By Black Health Matters
When someone is diagnosed with a life-changing health condition, something shifts within. Each experience is different, but life is never the same, and one is forever changed. Some choose to stay hopeful and create change for others as they are going through their journey. This is true for Kevin Mott, financial adviser.
In 2002, Mott started having excruciating migraines. As a busy financial adviser, he wanted to succeed at work and continue his active lifestyle. He sought help from doctors but found disappointing bias while trying to be treated.
The first doctor Mott saw diagnosed high blood pressure. The doctor gave Mott this advice: “The [blood pressure medicine] won’t work if I don’t cut back on fried foods and canned goods,” he recalled. But Mott takes his health seriously; he exercises regularly and enjoys fresh fruits and vegetables from farmers markets.
Mott changed doctors. “If your blood pressure is high and you’ve been doing cocaine a long time, it can interfere with the drugs,” doctor number two said.
Again, Mott found himself on the hunt for a doctor. His third attempt was met with: “If you are using steroids, this could be the reason that the medicine can’t work.”
Frustrated and in need of effective help, Mott called his HMO and found a doctor at a women’s clinic. It was here where everything changed for the better.
“The issue was similar. We couldn’t get my blood pressure down. The doctor’s response was different,” Mott said. She knew “with my active lifestyle, it shouldn’t be hard to control my blood pressure. She suggested that I see a nephrologist.”
Mott took tests and had a biopsy. He was diagnosed with focal segmental glomerulosclerosis (FSGS), a disease that attacks the kidney’s filtering units. This causes serious scarring, which can lead to kidney damage and failure.
Mott was shocked. “Within two years from the diagnosis, you have to have a transplant or dialysis. If you do nothing you could die,” he said. But this life-changing news didn’t dim his hopeful outlook. “I wanted to enjoy life and plan for things to go well,” he said. He also remembered seeing his mom and her positive outlook as she lived through her health challenges. “My mom had a lot of health issues and she had the best attitude.”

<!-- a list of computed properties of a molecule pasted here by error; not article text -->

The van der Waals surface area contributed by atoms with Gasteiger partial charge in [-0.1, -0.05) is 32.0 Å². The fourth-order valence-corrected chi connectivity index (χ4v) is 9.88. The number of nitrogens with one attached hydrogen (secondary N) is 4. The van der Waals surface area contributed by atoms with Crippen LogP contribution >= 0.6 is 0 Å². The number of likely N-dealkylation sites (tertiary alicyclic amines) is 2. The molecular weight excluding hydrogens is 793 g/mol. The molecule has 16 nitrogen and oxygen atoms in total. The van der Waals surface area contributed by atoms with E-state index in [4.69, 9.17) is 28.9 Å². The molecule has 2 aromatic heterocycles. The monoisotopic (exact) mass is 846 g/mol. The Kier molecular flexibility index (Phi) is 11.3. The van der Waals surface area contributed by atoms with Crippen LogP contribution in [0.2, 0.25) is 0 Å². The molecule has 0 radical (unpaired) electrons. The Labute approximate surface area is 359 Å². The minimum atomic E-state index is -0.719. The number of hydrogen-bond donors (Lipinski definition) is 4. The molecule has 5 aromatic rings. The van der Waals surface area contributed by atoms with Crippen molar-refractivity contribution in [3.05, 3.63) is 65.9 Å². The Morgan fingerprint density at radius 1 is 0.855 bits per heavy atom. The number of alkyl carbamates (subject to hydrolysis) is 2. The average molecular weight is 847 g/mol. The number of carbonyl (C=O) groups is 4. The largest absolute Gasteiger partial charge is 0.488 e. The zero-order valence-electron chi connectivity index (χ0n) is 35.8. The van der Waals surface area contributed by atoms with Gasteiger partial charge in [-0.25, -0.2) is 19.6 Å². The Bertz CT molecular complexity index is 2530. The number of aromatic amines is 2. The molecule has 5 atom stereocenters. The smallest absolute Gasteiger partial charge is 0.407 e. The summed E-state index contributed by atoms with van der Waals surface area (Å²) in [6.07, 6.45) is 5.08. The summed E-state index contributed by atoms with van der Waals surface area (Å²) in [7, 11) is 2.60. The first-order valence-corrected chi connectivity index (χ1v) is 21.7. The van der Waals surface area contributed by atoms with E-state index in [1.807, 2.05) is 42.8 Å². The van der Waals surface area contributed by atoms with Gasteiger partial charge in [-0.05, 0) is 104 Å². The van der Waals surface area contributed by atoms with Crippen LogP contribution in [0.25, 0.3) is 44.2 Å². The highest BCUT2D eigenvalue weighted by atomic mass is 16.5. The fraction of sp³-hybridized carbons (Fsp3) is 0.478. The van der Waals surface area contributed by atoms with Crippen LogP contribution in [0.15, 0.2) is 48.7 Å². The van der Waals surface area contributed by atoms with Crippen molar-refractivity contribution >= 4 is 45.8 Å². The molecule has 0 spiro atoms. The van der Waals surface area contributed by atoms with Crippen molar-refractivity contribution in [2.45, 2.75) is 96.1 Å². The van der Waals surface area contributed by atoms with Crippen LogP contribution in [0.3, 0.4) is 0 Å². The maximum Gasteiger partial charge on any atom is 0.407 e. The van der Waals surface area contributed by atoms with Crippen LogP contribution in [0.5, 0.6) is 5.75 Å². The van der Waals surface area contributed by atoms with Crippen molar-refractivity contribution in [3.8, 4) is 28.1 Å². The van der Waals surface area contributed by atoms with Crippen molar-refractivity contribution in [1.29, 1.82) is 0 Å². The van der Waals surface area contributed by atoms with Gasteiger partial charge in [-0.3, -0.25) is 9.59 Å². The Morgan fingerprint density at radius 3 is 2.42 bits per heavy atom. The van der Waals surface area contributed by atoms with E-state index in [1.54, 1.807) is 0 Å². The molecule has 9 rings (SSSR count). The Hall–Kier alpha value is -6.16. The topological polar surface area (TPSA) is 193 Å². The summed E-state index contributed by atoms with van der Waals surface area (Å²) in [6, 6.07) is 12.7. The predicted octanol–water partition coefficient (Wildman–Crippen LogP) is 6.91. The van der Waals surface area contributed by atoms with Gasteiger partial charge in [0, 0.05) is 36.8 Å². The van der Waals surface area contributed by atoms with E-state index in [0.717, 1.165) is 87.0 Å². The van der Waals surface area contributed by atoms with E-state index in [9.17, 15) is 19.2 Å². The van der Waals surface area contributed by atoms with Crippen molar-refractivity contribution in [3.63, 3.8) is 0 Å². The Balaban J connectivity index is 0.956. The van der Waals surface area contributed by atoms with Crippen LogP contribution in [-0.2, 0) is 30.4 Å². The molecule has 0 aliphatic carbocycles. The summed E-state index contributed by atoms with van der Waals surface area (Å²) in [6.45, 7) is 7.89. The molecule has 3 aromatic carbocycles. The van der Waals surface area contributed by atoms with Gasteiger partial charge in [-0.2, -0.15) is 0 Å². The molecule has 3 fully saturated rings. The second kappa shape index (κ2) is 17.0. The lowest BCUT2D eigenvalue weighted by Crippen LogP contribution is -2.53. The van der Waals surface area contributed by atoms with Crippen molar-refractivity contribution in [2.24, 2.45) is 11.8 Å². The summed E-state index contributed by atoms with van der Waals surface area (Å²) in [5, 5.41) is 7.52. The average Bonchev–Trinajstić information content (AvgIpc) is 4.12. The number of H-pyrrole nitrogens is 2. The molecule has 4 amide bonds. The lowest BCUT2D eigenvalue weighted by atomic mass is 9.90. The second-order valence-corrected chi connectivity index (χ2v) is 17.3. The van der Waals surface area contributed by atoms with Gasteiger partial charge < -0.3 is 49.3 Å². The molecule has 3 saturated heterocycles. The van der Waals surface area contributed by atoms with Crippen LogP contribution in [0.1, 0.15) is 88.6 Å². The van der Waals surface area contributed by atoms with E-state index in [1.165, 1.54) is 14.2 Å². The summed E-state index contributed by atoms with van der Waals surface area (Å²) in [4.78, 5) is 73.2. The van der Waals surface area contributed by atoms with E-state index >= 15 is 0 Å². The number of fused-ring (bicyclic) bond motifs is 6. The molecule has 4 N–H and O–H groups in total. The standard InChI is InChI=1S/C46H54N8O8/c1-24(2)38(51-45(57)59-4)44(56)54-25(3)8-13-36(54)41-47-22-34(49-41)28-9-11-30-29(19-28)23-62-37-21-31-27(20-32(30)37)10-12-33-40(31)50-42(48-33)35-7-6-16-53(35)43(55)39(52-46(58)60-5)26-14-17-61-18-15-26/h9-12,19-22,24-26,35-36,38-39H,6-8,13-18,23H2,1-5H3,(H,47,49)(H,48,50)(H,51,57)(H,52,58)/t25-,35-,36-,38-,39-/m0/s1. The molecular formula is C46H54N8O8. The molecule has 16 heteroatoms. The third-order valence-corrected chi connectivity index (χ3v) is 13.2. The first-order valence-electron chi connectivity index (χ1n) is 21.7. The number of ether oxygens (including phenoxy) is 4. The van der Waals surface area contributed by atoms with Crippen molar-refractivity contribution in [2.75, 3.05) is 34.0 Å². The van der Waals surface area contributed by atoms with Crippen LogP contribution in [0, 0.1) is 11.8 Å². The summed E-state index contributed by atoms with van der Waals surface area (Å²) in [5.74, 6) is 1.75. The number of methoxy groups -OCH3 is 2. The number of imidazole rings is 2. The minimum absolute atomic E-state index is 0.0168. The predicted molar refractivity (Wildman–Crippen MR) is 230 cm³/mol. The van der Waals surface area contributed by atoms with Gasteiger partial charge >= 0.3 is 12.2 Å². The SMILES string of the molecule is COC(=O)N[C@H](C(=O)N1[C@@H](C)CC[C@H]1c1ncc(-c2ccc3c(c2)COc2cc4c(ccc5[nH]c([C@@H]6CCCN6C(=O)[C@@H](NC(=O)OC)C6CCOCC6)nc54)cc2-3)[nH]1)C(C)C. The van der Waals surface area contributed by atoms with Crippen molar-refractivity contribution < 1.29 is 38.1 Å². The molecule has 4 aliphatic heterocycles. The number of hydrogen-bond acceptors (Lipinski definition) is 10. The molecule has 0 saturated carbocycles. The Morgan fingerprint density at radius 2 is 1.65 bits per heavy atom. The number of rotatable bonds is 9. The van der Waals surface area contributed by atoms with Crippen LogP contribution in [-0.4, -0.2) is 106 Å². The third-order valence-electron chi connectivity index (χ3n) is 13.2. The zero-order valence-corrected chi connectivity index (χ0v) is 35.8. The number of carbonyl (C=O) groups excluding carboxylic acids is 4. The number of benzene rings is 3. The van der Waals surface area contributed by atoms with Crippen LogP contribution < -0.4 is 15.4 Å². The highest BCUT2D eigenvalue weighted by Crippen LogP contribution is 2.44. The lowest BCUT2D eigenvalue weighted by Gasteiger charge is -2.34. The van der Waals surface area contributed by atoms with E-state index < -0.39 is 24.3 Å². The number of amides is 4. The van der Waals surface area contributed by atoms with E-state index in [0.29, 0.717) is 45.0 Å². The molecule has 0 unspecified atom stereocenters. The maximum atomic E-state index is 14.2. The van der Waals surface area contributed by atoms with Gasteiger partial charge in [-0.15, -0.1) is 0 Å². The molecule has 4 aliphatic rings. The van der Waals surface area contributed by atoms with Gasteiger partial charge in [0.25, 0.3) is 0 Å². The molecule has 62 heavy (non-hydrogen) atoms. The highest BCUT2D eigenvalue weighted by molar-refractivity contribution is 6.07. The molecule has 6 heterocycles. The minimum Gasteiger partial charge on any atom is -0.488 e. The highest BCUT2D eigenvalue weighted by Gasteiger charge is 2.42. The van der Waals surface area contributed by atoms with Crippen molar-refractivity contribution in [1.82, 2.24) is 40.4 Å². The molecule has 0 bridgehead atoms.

By 2015, Mott’s doctor suggested he start looking for a donor. He had a transplant in 2017 and never had to undergo kidney dialysis. When he started looking for a donor, he shared the news with five or six friends. A year later after sharing his diagnosis on Facebook, a friend from college donated a kidney.
As friends were offering to help, some revealing news was shared. “Two of my friends learned about some health issues that they had while going through the extensive physical to be a donor.”
Sharing the news, looking for a donor, and getting the support helped Mott’s outlook. “This was a great experience for me and my friends,” he shares.
Mott didn’t have to make a dramatic change to his lifestyle because everything was gradual, and though there were missteps by his first doctors, they caught his FSGS early. “My biggest change was the three-month recovery period, as well as some interactions with medications. You have to monitor your diet and what you eat. It is not difficult, but it is constant,” he said.
Mott encourages others to advocate for themselves when working with doctors and health care professionals. As he advocates for himself, he also advocates for others.
Mott is a board member of NephCure Kidney International, a non-profit organization with a mission to “accelerate research for effective treatments for rare forms of nephrotic syndrome, and to provide education and support that will improve the lives of those affected by these protein-spilling kidney diseases.”
His work with the organization allows him to speak, sit on panels, and communicate with doctors regarding research and treatments. It was at his first volunteer meeting at NephCure that he learned FSGS was a rare disease. Sharing his story, he also learned that two of his fraternity brothers at his alumni chapter had FSGS and they were all seeing the same nephrologist. This is why he also advocates for clinical trials. “If we are not participating, we are not involved in the research,” Mott said. “We can’t address the issues if we are not in the trials.
“Most people with FSGS, especially African American males, are dealing with people who are not experts in FSGS. There is no set protocol, which means your doctor will be trying different things.”
As Mott continues his advocacy work and his career as a financial planner, he also continues to live life to the fullest and meet challenges with a positive outlook.
He shares the following advice for those living with kidney disease:
- Be aware of what makes you happy and what stresses you out. Stress is the worst thing for you.
- Advocate for yourself and find a doctor you trust and one with whom you can communicate openly.
- Keep up a healthy lifestyle with proper diet and exercise.
The post Living with FSGS: Kevin Mott on advocating for himself and others appeared first on Afro.